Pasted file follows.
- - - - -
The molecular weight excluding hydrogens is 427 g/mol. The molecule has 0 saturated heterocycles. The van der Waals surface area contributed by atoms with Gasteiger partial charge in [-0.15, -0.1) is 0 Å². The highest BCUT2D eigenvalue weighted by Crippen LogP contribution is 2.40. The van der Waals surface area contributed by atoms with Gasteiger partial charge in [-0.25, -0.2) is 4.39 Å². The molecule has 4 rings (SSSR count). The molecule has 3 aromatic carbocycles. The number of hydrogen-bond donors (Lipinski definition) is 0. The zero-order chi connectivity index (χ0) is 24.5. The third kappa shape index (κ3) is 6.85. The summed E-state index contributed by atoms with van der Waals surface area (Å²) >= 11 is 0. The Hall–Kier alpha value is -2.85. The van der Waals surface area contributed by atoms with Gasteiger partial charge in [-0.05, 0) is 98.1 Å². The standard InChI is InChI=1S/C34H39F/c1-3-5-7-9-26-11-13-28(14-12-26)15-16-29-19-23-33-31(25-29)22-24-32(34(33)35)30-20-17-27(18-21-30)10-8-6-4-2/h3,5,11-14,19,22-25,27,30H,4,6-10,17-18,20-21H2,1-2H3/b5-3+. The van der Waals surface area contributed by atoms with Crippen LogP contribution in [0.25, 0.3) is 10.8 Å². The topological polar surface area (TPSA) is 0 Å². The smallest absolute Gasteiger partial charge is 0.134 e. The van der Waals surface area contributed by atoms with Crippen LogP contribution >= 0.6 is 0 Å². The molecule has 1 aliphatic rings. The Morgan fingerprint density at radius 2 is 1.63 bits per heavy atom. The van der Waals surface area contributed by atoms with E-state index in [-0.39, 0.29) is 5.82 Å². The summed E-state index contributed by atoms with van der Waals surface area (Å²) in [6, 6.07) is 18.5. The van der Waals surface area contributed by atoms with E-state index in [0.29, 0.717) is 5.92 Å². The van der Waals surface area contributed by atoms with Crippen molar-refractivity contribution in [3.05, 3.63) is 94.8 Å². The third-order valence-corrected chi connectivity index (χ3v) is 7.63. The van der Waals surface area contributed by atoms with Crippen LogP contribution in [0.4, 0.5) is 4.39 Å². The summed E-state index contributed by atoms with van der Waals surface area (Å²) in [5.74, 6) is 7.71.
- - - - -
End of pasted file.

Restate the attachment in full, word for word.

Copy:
The molecular weight excluding hydrogens is 427 g/mol. The molecule has 0 saturated heterocycles. The van der Waals surface area contributed by atoms with Gasteiger partial charge in [-0.15, -0.1) is 0 Å². The highest BCUT2D eigenvalue weighted by Crippen LogP contribution is 2.40. The van der Waals surface area contributed by atoms with Gasteiger partial charge in [-0.25, -0.2) is 4.39 Å². The molecule has 4 rings (SSSR count). The molecule has 3 aromatic carbocycles. The number of hydrogen-bond donors (Lipinski definition) is 0. The zero-order chi connectivity index (χ0) is 24.5. The third kappa shape index (κ3) is 6.85. The summed E-state index contributed by atoms with van der Waals surface area (Å²) >= 11 is 0. The Hall–Kier alpha value is -2.85. The van der Waals surface area contributed by atoms with Gasteiger partial charge in [-0.05, 0) is 98.1 Å². The standard InChI is InChI=1S/C34H39F/c1-3-5-7-9-26-11-13-28(14-12-26)15-16-29-19-23-33-31(25-29)22-24-32(34(33)35)30-20-17-27(18-21-30)10-8-6-4-2/h3,5,11-14,19,22-25,27,30H,4,6-10,17-18,20-21H2,1-2H3/b5-3+. The van der Waals surface area contributed by atoms with Crippen LogP contribution in [0.25, 0.3) is 10.8 Å². The topological polar surface area (TPSA) is 0 Å². The smallest absolute Gasteiger partial charge is 0.134 e. The van der Waals surface area contributed by atoms with Crippen LogP contribution >= 0.6 is 0 Å². The molecule has 1 aliphatic rings. The Morgan fingerprint density at radius 2 is 1.63 bits per heavy atom. The van der Waals surface area contributed by atoms with E-state index in [-0.39, 0.29) is 5.82 Å². The summed E-state index contributed by atoms with van der Waals surface area (Å²) in [6, 6.07) is 18.5. The van der Waals surface area contributed by atoms with E-state index in [0.29, 0.717) is 5.92 Å². The van der Waals surface area contributed by atoms with Crippen molar-refractivity contribution in [3.05, 3.63) is 94.8 Å². The third-order valence-corrected chi connectivity index (χ3v) is 7.63. The van der Waals surface area contributed by atoms with Crippen LogP contribution in [0.4, 0.5) is 4.39 Å². The summed E-state index contributed by atoms with van der Waals surface area (Å²) in [5.74, 6) is 7.71.